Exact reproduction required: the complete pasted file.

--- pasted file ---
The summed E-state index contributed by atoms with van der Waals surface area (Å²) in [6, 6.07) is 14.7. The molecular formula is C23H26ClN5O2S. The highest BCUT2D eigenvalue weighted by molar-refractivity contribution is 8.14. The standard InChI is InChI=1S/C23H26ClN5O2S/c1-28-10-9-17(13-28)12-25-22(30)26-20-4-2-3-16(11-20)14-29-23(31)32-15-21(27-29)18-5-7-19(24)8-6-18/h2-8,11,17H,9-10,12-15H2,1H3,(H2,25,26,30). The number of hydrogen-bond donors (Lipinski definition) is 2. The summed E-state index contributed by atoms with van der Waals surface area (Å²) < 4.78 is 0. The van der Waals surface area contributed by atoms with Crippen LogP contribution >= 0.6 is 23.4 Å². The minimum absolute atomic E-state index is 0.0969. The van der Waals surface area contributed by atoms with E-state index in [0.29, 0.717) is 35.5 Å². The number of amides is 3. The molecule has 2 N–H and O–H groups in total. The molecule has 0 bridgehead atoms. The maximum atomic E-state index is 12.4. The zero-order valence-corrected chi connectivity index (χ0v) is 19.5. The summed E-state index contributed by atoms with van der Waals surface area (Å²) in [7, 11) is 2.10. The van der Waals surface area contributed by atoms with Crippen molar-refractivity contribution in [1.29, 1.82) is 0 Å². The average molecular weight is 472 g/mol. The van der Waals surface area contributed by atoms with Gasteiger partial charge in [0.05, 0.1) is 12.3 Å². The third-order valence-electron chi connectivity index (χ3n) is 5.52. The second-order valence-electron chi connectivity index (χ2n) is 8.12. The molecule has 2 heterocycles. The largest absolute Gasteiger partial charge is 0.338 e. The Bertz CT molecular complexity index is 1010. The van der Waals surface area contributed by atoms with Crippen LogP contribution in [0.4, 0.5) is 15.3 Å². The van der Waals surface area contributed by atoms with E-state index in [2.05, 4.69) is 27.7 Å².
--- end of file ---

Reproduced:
The summed E-state index contributed by atoms with van der Waals surface area (Å²) in [6, 6.07) is 14.7. The molecular formula is C23H26ClN5O2S. The highest BCUT2D eigenvalue weighted by molar-refractivity contribution is 8.14. The standard InChI is InChI=1S/C23H26ClN5O2S/c1-28-10-9-17(13-28)12-25-22(30)26-20-4-2-3-16(11-20)14-29-23(31)32-15-21(27-29)18-5-7-19(24)8-6-18/h2-8,11,17H,9-10,12-15H2,1H3,(H2,25,26,30). The number of hydrogen-bond donors (Lipinski definition) is 2. The summed E-state index contributed by atoms with van der Waals surface area (Å²) < 4.78 is 0. The van der Waals surface area contributed by atoms with Crippen LogP contribution >= 0.6 is 23.4 Å². The minimum absolute atomic E-state index is 0.0969. The van der Waals surface area contributed by atoms with E-state index in [0.29, 0.717) is 35.5 Å². The number of amides is 3. The molecule has 2 N–H and O–H groups in total. The molecule has 0 bridgehead atoms. The maximum atomic E-state index is 12.4. The zero-order valence-corrected chi connectivity index (χ0v) is 19.5. The summed E-state index contributed by atoms with van der Waals surface area (Å²) in [7, 11) is 2.10. The van der Waals surface area contributed by atoms with Crippen molar-refractivity contribution in [1.29, 1.82) is 0 Å². The average molecular weight is 472 g/mol. The van der Waals surface area contributed by atoms with Gasteiger partial charge in [0.05, 0.1) is 12.3 Å². The third-order valence-electron chi connectivity index (χ3n) is 5.52. The second-order valence-electron chi connectivity index (χ2n) is 8.12. The molecule has 2 heterocycles. The largest absolute Gasteiger partial charge is 0.338 e. The Bertz CT molecular complexity index is 1010. The van der Waals surface area contributed by atoms with Crippen LogP contribution in [0.4, 0.5) is 15.3 Å². The van der Waals surface area contributed by atoms with E-state index in [2.05, 4.69) is 27.7 Å².